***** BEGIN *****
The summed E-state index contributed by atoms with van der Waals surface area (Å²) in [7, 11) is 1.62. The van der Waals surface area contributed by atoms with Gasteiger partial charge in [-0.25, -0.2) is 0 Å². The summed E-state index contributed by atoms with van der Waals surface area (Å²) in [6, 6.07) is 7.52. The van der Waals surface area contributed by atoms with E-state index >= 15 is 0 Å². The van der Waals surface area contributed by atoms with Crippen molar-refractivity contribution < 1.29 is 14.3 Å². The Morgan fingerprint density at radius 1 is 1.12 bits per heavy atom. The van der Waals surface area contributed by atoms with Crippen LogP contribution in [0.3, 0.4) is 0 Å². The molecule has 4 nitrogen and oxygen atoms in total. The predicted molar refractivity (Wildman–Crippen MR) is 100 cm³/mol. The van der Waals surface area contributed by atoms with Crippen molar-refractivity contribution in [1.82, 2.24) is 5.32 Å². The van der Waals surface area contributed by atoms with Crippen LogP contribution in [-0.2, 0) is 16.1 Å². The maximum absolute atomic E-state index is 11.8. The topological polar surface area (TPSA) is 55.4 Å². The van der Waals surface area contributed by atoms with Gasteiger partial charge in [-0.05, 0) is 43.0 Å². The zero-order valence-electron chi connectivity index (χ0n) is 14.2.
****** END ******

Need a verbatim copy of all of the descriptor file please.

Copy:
The summed E-state index contributed by atoms with van der Waals surface area (Å²) in [7, 11) is 1.62. The van der Waals surface area contributed by atoms with Gasteiger partial charge in [-0.25, -0.2) is 0 Å². The summed E-state index contributed by atoms with van der Waals surface area (Å²) in [6, 6.07) is 7.52. The van der Waals surface area contributed by atoms with E-state index >= 15 is 0 Å². The van der Waals surface area contributed by atoms with Crippen molar-refractivity contribution < 1.29 is 14.3 Å². The Morgan fingerprint density at radius 1 is 1.12 bits per heavy atom. The van der Waals surface area contributed by atoms with Crippen LogP contribution in [0.3, 0.4) is 0 Å². The molecule has 4 nitrogen and oxygen atoms in total. The predicted molar refractivity (Wildman–Crippen MR) is 100 cm³/mol. The van der Waals surface area contributed by atoms with Crippen molar-refractivity contribution in [1.82, 2.24) is 5.32 Å². The van der Waals surface area contributed by atoms with Crippen LogP contribution in [-0.2, 0) is 16.1 Å². The maximum absolute atomic E-state index is 11.8. The topological polar surface area (TPSA) is 55.4 Å². The van der Waals surface area contributed by atoms with Gasteiger partial charge in [-0.05, 0) is 43.0 Å². The zero-order valence-electron chi connectivity index (χ0n) is 14.2.